Writing by SftP
This first founding document was donated by Charlie Schwartz from his extensive archives. More details to be posted.
This 1969 issue of SESPA News is functionally the first nedwsletter of Science for the People, which until 1970 had been operating under the aegis of the existing group Scientists and Engineers for Social and Political Action (SESPA). The newsletter describes SESPA and SftP’s protest activity at the 136th annual meeting of the AAAS, held in Boston.
November 23, 1969
In February 1971, Science for the People submitted a paper to Science addressing the political and economic impact of scientific work in North America and outlining a program for integrating science and social change. The article was rejected and returned, the group described, with “editorial comments that questioned our integrity, our intelligence, even our sanity[.]” Science for the People made drastic revisions to the draft and resubmitted in one final attempt to reach Science, but were rebuffed again. In “CENSORED,” the group prints the final version of this paper alongside reviewers’ comments, which were retrieved by a friendly inside source at the magazine.
A second publication of the above document titled “Censored.” With an epilogue regarding the article’s distribution at AAAS and its censorship by Science magazine in 1971.
Published by the Berkeley SESPA Chapter, Dec 1972. This is “the story of JASON—the elite group of academic scientists who, as technical consultants to the Pentagon, have developed the latest weapon against peoples’ liberation struggles: ‘automated warfare.’ ”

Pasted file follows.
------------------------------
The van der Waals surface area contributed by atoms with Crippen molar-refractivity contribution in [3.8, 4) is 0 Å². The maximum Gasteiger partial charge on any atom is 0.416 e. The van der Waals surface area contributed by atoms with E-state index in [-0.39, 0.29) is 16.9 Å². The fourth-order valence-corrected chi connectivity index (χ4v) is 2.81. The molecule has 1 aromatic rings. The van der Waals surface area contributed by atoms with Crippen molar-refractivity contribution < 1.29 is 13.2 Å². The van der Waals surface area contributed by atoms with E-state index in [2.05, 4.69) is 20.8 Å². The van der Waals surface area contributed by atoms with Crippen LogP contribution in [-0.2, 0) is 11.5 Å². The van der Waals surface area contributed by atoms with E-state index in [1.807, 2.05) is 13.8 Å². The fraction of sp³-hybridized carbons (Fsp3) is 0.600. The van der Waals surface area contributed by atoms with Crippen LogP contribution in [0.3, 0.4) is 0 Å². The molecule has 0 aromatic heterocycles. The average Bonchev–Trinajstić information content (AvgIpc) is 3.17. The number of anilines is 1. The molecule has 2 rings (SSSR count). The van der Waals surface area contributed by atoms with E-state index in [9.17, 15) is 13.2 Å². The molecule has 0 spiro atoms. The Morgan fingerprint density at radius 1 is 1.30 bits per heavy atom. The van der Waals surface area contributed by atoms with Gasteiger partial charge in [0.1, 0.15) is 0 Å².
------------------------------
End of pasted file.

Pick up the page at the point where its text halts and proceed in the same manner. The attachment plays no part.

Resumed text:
Documents about the European protest against physicists working for the American military through the JASON Division of the Institute for Defense Analysis (IDA) in 1972. Edited by Bruno Vitale, of the Istituto di Piscia Teorica.
“An indictment of the Army Mathematics Research Center” by the SftP Madison Wisconsin Collective. 1973. Describes how the AMRC operates and assists the army, and its relationship with the University of Wisconsin. Proposes an alternative organization called “A People’s Math Research Center.”
Published by the The Science Teaching Group of SftP in Boston, Nov 1973. This issue (No. 3) of the “Science and Society Series” covers the future of genetic technologies and eugenics.
“After ten years, Science for the People came together for our first international conference. Fifty individuals and chapter representatives from California, Texas, Illinois, Missouri, New York, New Jersey, Michigan, Washington D. C., Massachusetts, Florida, and Montreal, Canada met in Ann Arbor, Michigan on the weekend of March 23-25 . Preparations for the conference had been made at the Eastern, Mid- Western and Western regional conferences. (See the Jan/Feb. 1979 issue of SftP) People came to the conference prepared to begin building Science for the People as a national organization. The regional conferences had discussed proposals for national decision-making bodies, democratic policy-making by the membership, decentralization of editorial control of SftP magazine, and common political principles for SftP.”
This is an alternative nutrition curriculum for high school students written by the Food and Nutrition Group of the Boston chapter of Science for the People in 1980. They write that the curriculum’s goal is to “raise the awareness of students and teachers regarding the nature of the food system and its relationship to nutrition, population and resources.”